Over the years I’ve developed a finely tuned tolerance for winter that balances the recognition of seasonality’s importance for southern Ontario with a curmudgeonly bitterness far more intense than the rest of the year. I’ve coped with winters of late by dividing them into the holiday part, followed by the long, escapist part when I think about gardening, pore over seed catalogues, and mastermind brilliant garden plans. (Incidentally, my summers seem to be divided into two parts as well: the part when I try to put those plans in action, followed by the hot, sweaty resignation part when things get out of hand.) Continue reading
Category Archives: Politicking
Lately I’ve noticed numerous anecdotal signs of an anti-feminist groundswell: friends announcing on Facebook that they’re ‘over’ feminism (post-feminists, some would say), and a proliferation of signs on Hamilton telephone poles decrying the supposedly feminist-led assault on men’s rights. (I’m working up the energy to eventually tackle a post on the men’s rights movement, but today is not that day.) Continue reading
Warning: academic rant.
Having taken a solid
month six weeks seven weeks off after comps to ‘unwind’ (i.e. do everything I put off for 8 months), I’ve returned to my academic work. One of my fall projects is to revise and submit for publication two papers I’ve been working on for a while.
Once submitted to academic journals, both of these papers will undergo a process known as peer review, which means that they will be judged by a couple of readers (experts in one’s field) who suggest to the journal whether or not they think the article should ultimately be published. In general this process is double-blind, meaning I will not know who reviewed it, nor will the readers know whose work they are reviewing. Continue reading
If we, as a society, were justly democratic, the emphasis would be on developing a system where no one would be denied food, water, shelter, clothing, rest, sexuality, leisure, a healthy environment or education on the basis of cost or discrimination. Instead democracy is shackled within the much narrower confines of one’s civic and political right to express opinions–to a point, as Bill 78 suggests–and then only through an elected-representative-as-mouthpiece. Continue reading
It’s been a year since I started this blog, a year that has at times meandered and at others left me in its wake as it seemingly rushed by. I’m a sucker for anniversaries and milestones, I guess, because I feel like I ought to write some kind of post to reflect a little. Continue reading
I meant to write this post about Madison, Wisconsin as soon as I returned home so my thoughts wouldn’t become a banal, nebulous ramble, but unfortunately I got back two weeks ago. Continue reading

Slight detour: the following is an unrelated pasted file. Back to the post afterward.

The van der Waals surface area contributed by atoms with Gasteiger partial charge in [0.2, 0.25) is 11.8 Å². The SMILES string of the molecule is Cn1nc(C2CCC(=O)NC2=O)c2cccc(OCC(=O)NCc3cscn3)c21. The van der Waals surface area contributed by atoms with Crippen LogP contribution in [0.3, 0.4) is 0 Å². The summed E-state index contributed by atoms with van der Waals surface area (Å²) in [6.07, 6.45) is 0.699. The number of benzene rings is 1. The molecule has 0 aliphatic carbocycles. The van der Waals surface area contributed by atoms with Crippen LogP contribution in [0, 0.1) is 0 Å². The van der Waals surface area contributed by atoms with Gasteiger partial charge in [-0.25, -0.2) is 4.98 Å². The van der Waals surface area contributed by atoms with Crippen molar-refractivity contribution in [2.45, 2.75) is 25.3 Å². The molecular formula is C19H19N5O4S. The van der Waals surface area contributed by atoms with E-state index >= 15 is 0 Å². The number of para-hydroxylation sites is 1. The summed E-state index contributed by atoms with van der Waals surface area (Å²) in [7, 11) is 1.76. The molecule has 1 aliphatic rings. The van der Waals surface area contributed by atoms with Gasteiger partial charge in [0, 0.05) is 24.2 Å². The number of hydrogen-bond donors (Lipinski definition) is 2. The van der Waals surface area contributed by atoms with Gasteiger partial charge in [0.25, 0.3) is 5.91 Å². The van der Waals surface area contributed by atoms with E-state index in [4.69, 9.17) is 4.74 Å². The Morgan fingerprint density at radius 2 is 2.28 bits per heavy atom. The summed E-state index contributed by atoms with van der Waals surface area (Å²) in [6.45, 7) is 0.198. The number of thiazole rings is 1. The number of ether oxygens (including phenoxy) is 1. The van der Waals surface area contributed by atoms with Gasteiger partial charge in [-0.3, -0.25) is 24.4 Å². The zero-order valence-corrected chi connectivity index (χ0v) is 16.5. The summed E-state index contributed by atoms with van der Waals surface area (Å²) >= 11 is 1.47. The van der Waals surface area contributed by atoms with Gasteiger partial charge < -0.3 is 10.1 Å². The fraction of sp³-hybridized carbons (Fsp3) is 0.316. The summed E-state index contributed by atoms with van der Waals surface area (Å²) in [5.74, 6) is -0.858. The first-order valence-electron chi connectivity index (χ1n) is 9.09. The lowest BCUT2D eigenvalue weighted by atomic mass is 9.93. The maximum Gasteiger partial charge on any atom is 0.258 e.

While upwards of 40,000 Quebec students are walking off campuses in Quebec to protest tuition increases, our tuition fee rally at McMaster a few weeks ago consisted of about fifty. I don’t mean to slag those organizing the event, for they do wonderful work, and I’m told that this year’s showing was an improvement on the last. But I can’t help being disappointed in the wider McMaster community – both undergraduate and graduate, not to mention the faculty – for their lacklustre support. It’s all the more disconcerting when one considers that Ontario undergraduate students pay the highest tuition in the country (and receive the lowest per capita support from the government).
I took a vacation over New Years, and in British Columbia I set my sights on flora. There’s a lot of moss. I was enamoured by the hardy winter crops in rows on folks’ front lawns, gardens that have bunkered down for winter but hold onto some fierce kinda life force. Continue reading
It began with a march on the banks in downtown Hamilton, but an autumn day of rabble rousing culminated with hot coffee, car stereos and friends at a moonlit intersection in residential Grimsby, Ontario. We were twenty strong in a town of 20,000. It was one of the more interesting actions I’ve been to, not least because these things often take place in more urban areas. The quiet was punctuated by the periodic horns of vehicles whose drivers saw one of our signs: Honk against wage theft! Continue reading
I’ll throw in my two cents, though it’s a long toss across the ocean and into the streets of Toronto. Even from here I can feel the palpable anger, the quiet desperation, and unfortunately, some bitter resignation. I think there’s also creativity and passion and wit in the resistance. Continue reading